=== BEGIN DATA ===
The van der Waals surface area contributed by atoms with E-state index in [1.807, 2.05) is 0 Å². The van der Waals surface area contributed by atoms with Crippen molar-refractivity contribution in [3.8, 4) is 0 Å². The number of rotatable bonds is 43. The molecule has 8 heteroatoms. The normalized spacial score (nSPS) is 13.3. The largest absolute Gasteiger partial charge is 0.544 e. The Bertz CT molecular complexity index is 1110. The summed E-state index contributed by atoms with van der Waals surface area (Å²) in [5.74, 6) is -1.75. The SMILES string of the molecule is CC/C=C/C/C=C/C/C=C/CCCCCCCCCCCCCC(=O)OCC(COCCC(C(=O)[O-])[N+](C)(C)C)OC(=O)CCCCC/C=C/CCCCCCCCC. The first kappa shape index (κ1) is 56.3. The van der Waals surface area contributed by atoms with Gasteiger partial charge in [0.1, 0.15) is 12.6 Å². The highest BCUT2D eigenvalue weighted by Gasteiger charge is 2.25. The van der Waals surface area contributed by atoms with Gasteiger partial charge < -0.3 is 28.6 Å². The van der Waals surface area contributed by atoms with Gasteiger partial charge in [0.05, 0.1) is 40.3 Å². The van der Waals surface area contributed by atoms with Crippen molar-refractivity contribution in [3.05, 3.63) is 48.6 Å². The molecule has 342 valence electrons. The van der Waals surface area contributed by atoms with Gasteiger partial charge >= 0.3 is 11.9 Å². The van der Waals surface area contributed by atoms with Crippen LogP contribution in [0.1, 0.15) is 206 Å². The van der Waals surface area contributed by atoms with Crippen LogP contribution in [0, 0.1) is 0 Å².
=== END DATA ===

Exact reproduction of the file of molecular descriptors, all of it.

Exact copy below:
The van der Waals surface area contributed by atoms with E-state index in [1.807, 2.05) is 0 Å². The van der Waals surface area contributed by atoms with Crippen molar-refractivity contribution in [3.8, 4) is 0 Å². The number of rotatable bonds is 43. The molecule has 8 heteroatoms. The normalized spacial score (nSPS) is 13.3. The largest absolute Gasteiger partial charge is 0.544 e. The Bertz CT molecular complexity index is 1110. The summed E-state index contributed by atoms with van der Waals surface area (Å²) in [5.74, 6) is -1.75. The SMILES string of the molecule is CC/C=C/C/C=C/C/C=C/CCCCCCCCCCCCCC(=O)OCC(COCCC(C(=O)[O-])[N+](C)(C)C)OC(=O)CCCCC/C=C/CCCCCCCCC. The first kappa shape index (κ1) is 56.3. The van der Waals surface area contributed by atoms with Gasteiger partial charge in [0.1, 0.15) is 12.6 Å². The highest BCUT2D eigenvalue weighted by Gasteiger charge is 2.25. The van der Waals surface area contributed by atoms with Gasteiger partial charge < -0.3 is 28.6 Å². The van der Waals surface area contributed by atoms with Gasteiger partial charge in [0.05, 0.1) is 40.3 Å². The van der Waals surface area contributed by atoms with Crippen molar-refractivity contribution in [3.05, 3.63) is 48.6 Å². The molecule has 342 valence electrons. The van der Waals surface area contributed by atoms with Gasteiger partial charge >= 0.3 is 11.9 Å². The van der Waals surface area contributed by atoms with Crippen LogP contribution in [0.1, 0.15) is 206 Å². The van der Waals surface area contributed by atoms with Crippen LogP contribution in [0, 0.1) is 0 Å².